IDEAS home Printed from https://ideas.repec.org/
MyIDEAS: Login to save this paper or follow this series

Health and Civil War in Rural Burundi

  • Tom Bundervoet

    ()

    (Vrije Universiteit Brussel (VUB), Belgium)

  • Philip Verwimp

    ()

    (Fund for Scientific Research (FWO), University of Antwerp)

  • Richard Akresh

    ()

    (University of Illinois at Urbana-Champaign)

We combine household survey data with event data on the timing and location of armed conflicts to examine the impact of Burundi’s civil war on children’s health status. The identification strategy exploits exogenous variation in the war’s timing across provinces and the exposure of children’s birth cohorts to the fighting. After controlling for province of residence, birth cohort, individual and household characteristics, and province-specific time trends, we find an additional month of war exposure decreases children’s height for age z-scores by 0.047 standard deviations compared to non-exposed children. The effect is robust to specifications exploiting alternative sources of exogenous variation.

If you experience problems downloading a file, check if you have the proper application to view it first. In case of further problems read the IDEAS help page. Note that these files are not on the IDEAS site. Please be patient as the files may be large.

File URL: http://www.microconflict.eu/publications/RWP5_TB_PV_RA.pdf
File Function: First version, 2008
Download Restriction: no

Paper provided by MICROCON - A Micro Level Analysis of Violent Conflict in its series Research Working Papers with number 5.

as
in new window

Length: 52 pages
Date of creation: 2008
Date of revision:
Handle: RePEc:mcn:rwpapr:5
Contact details of provider: Postal: Brighton BN1 9RE
Phone: +44 (0) 1273 606261
Fax: +44 (0) 1273 621202
Web page: http://www.microconflict.eu
Email:


More information through EDIRC

References listed on IDEAS
Please report citation or reference errors to , or , if you are the registered author of the cited work, log in to your RePEc Author Service profile, click on "citations" and make appropriate adjustments.:

as in new window
  1. Imbens, G. & Van Der Klaauw, W., 1993. "Evaluating the Cost of Conscription in the Netherlands," Working Papers 93-24, C.V. Starr Center for Applied Economics, New York University.
  2. Miguel, Edward & Roland, Gérard, 2011. "The long-run impact of bombing Vietnam," Journal of Development Economics, Elsevier, vol. 96(1), pages 1-15, September.
  3. Thomas, D & Lavy, V & Strauss, J, 1996. "Public Policy and Anthropometric Outcomes in the Cote d'Ivoire," Papers 96-19, RAND - Reprint Series.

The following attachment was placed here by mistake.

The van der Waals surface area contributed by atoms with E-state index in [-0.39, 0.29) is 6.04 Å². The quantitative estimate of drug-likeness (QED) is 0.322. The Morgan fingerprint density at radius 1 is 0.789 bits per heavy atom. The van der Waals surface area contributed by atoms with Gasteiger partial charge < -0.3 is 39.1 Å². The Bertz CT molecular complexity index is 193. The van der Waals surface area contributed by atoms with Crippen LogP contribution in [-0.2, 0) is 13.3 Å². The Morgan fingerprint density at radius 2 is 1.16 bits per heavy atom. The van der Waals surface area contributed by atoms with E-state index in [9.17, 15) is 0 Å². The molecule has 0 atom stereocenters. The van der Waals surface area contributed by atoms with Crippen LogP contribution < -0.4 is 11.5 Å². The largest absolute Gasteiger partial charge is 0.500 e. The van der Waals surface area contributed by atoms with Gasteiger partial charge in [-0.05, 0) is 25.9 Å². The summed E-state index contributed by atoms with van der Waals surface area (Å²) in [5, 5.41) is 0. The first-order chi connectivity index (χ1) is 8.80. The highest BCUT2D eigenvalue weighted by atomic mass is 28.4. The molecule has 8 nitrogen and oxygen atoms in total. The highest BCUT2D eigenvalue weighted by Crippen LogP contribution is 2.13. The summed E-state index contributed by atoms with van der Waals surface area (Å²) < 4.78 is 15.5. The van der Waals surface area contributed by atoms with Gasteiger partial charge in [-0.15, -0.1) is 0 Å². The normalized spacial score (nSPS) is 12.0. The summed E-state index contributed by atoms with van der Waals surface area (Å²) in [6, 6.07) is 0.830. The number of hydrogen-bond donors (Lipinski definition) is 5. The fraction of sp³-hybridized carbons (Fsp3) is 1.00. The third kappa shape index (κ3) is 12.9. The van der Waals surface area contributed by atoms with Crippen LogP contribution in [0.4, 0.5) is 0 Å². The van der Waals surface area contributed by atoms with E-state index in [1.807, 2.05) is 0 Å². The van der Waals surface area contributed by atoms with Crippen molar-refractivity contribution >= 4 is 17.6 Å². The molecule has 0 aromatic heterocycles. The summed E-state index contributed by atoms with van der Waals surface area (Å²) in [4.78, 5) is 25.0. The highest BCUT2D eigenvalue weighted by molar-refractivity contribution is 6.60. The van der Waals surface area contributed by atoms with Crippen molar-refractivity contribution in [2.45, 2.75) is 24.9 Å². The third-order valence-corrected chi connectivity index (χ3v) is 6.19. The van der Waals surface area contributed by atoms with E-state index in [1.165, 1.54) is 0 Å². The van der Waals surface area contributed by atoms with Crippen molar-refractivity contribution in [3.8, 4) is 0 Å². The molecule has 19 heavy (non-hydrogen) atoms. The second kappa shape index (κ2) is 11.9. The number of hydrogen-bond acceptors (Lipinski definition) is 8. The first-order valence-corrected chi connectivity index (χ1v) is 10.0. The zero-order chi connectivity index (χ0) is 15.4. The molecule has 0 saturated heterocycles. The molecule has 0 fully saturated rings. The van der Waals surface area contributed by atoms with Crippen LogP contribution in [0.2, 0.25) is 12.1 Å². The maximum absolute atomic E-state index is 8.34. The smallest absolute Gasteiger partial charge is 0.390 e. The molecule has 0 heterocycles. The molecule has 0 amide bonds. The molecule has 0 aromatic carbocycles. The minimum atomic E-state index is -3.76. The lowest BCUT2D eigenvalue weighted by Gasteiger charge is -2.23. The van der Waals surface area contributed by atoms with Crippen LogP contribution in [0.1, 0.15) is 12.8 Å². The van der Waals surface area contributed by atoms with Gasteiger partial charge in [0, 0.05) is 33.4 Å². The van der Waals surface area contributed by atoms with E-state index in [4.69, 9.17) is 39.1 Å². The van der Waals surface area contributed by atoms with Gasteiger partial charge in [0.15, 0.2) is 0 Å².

4. Donald R. Davis & David E. Weinstein, 2002. "Bones, bombs and break points: The geography of economic activity," Discussion Papers 0102-02, Columbia University, Department of Economics.
  5. Steven Brakman & Harry Garretsen & Marc Schramm, 2002. "The Strategic Bombing of German Cities during World War II and its Impact on City Growth," CESifo Working Paper Series 808, CESifo Group Munich.
  6. Harold Alderman & John Hoddinott & Bill Kinsey, 2004. "Long Term Consequences Of Early Childhood Malnutrition," HiCN Working Papers 09, Households in Conflict Network.
  7. Meng, Xin & Qian, Nancy, 2006. "The Long Run Health and Economic Consequences of Famine on Survivors: Evidence from China’s Great Famine," IZA Discussion Papers 2471, Institute for the Study of Labor (IZA).
  8. Akresh, Richard & Verwimp, Philip & Bundervoet, Tom, 2007. "Civil war, crop failure, and child stunting in Rwanda," Policy Research Working Paper Series 4208, The World Bank.
  9. Marianne Bertrand & Esther Duflo & Sendhil Mullainathan, 2002. "How Much Should We Trust Differences-in-Differences Estimates?," NBER Working Papers 8841, National Bureau of Economic Research, Inc.
  10. Angrist, Joshua D, 1990. "Lifetime Earnings and the Vietnam Era Draft Lottery: Evidence from Social Security Administrative Records," American Economic Review, American Economic Association, vol. 80(3), pages 313-36, June.
  11. Edward Miguel & Shanker Satyanath & Ernest Sergenti, 2004. "Economic Shocks and Civil Conflict: An Instrumental Variables Approach," Journal of Political Economy, University of Chicago Press, vol. 112(4), pages 725-753, August.
  12. John Strauss & Duncan Thomas, 1998. "Health, Nutrition, and Economic Development," Journal of Economic Literature, American Economic Association, vol. 36(2), pages 766-817, June.